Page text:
The ill-fated gun owners of New Jersey suffered yet another setback this week when the Third Circuit Court of Appeals (a federal court that also covers Pennsylvania and Delaware) upheld the constitutionality of New Jersey's permitting system for the carrying of handguns in public for self-defense. The main issues in the case were whether the Second Amendment protects a right to carry arms in public for self-defense and whether New Jersey's "justifiable need" standard for the issuance of a permit acts as an unconstitutional restraint on that right. Precious few permit applicants meet the "justifiable need" threshold, which as interpreted by regulation and case law requires the applicant to show "specific threats or previous attacks which demonstrate a special danger to the applicant's life that cannot be avoided by means other than by issuance of a permit to carry a handgun." "Generalized fears for personal safety," meanwhile, are specifically deemed to be "inadequate" justification.
While acknowledging (but refusing "definitively" to hold) that "the Second Amendment's individual right to bear arms may have some application beyond the home," the court found that any protection offered in that context would be so weak as to allow for what basically amounts to a rule that a person cannot exercise the right without first proving prior victimization. In other words, although the Heller decision held that the Second Amendment protects "the individual right to possess and carry weapons in case of confrontation" (emphasis added), the Third Circuit decided that what the Court must have really meant was a right to carry weapons after a violent confrontation, assuming the individual survived it. That's an odd view, to say the least, of a right meant to guarantee a person the means of preventing victimization in the first place.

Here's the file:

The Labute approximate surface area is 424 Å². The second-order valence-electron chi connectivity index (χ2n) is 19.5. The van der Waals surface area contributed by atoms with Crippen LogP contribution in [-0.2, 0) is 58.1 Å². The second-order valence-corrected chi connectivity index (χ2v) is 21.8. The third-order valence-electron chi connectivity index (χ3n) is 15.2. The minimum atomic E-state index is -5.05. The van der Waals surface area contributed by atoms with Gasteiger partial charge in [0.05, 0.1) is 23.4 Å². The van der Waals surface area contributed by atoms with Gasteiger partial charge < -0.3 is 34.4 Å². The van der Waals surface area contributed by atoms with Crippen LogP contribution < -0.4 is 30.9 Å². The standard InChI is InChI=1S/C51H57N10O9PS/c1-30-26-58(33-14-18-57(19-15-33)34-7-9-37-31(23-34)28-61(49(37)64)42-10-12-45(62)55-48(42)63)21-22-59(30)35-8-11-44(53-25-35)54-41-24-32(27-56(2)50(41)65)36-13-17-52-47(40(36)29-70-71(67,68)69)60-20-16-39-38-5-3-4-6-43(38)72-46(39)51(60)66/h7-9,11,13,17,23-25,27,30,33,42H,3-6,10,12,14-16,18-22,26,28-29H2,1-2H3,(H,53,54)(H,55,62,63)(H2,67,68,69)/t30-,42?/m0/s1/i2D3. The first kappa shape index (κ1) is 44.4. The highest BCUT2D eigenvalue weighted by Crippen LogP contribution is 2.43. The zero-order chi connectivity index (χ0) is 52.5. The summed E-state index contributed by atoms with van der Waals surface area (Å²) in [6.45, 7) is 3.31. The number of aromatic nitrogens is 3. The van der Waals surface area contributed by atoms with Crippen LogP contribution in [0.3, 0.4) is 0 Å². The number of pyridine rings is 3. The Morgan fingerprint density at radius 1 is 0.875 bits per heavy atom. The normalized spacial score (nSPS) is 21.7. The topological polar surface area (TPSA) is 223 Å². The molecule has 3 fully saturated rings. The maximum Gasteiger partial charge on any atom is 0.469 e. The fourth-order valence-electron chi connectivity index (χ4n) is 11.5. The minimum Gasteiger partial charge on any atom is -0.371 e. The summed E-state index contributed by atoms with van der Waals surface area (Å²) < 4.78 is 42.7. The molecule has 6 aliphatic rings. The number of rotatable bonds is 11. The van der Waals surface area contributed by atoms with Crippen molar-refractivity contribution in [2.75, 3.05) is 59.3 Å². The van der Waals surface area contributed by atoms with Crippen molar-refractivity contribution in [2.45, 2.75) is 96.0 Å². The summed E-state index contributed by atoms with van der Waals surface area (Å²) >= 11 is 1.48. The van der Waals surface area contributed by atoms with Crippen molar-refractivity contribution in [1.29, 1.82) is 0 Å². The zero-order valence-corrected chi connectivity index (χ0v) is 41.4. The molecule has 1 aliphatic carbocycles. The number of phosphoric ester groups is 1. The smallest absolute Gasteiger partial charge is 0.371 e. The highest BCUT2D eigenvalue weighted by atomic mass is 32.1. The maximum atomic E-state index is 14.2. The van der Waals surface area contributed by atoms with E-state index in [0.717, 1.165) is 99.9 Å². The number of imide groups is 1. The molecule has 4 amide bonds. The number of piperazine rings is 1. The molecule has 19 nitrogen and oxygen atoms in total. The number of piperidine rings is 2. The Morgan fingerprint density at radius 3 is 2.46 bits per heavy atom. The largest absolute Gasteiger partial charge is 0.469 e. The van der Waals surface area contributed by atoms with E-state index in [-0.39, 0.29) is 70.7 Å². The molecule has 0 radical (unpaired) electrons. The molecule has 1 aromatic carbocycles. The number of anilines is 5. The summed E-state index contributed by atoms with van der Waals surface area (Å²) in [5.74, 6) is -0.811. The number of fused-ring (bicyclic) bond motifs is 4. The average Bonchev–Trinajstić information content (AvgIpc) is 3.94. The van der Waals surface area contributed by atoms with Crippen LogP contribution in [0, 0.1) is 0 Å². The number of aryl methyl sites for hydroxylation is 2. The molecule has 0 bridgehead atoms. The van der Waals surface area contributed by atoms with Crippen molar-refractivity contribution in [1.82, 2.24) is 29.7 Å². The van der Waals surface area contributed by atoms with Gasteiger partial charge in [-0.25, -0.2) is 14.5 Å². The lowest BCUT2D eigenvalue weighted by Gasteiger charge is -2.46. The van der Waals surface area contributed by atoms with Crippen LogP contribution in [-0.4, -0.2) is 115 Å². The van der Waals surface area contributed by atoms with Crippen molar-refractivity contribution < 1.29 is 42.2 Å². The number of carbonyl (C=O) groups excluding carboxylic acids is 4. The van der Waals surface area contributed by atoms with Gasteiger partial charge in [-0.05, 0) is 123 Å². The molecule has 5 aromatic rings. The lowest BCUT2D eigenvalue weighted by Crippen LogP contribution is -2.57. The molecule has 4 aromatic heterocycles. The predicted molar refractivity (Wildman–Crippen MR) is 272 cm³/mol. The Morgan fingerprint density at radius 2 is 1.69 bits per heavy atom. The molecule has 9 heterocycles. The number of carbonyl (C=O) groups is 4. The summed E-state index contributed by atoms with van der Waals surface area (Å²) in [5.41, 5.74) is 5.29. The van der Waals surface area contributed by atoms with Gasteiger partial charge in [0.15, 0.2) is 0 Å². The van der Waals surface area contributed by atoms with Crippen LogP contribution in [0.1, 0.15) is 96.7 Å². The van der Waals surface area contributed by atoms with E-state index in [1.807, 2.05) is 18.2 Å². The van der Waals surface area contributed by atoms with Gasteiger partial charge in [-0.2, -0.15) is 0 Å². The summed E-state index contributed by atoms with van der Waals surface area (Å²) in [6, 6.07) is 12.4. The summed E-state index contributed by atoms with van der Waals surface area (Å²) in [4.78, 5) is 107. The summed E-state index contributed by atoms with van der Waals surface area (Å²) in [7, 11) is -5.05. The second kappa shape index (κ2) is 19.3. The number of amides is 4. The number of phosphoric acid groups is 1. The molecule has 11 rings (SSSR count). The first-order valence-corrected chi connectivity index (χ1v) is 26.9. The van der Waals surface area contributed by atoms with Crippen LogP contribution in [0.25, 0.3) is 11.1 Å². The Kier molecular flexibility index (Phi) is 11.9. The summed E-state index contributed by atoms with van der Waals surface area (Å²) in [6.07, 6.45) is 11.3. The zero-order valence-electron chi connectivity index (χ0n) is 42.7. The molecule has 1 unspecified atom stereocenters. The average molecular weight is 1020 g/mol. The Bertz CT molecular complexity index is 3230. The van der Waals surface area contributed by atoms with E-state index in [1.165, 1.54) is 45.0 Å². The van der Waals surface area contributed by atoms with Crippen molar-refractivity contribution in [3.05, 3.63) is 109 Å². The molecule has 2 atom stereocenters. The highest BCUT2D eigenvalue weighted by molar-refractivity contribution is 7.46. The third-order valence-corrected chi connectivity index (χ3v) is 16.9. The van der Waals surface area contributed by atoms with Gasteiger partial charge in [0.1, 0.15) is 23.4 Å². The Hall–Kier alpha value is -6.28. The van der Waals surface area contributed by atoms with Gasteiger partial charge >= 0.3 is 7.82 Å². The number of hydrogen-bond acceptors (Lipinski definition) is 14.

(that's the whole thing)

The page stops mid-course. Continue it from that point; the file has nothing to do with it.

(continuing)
Imagine this rule applied to other fundamental rights. Should peaceful, law-abiding persons only be able to demand a warrant before police enter their homes after first proving prior, unlawful police entries? Should the right to silence only apply after at least one other statement has been forced out of a person accused of a crime? A person has a right to an attorney, but only after having been first convicted and sent to prison? Should "generalized fears" of official abuses that have yet to materialize against a specific person mean that person has no recourse to the rights meant to prevent such abuses?
The Third Circuit held New Jersey’s law survives Second Amendment analysis because it is “longstanding.” Even if that debatable premise is true, so were the laws, for example, that institutionalized racial segregation or failed to recognize the Bill of Rights as applying against the actions of states and localities. If constitutional rights were determined merely by the longevity of infringing laws, many important protections would still be unavailable to guard against abuses at the state and local levels.
Unfortunately, New Jersey gun owners seem poised for a continuation of the abuses to which they have too long been subjected unless substantial changes occur in the Trenton Statehouse … or unless the United States Supreme Court takes another case in the face of the lower courts’ ongoing campaign to diminish the Second Amendment’s individual right, a right many of them refused to acknowledge even existed until forced to do so by the high court.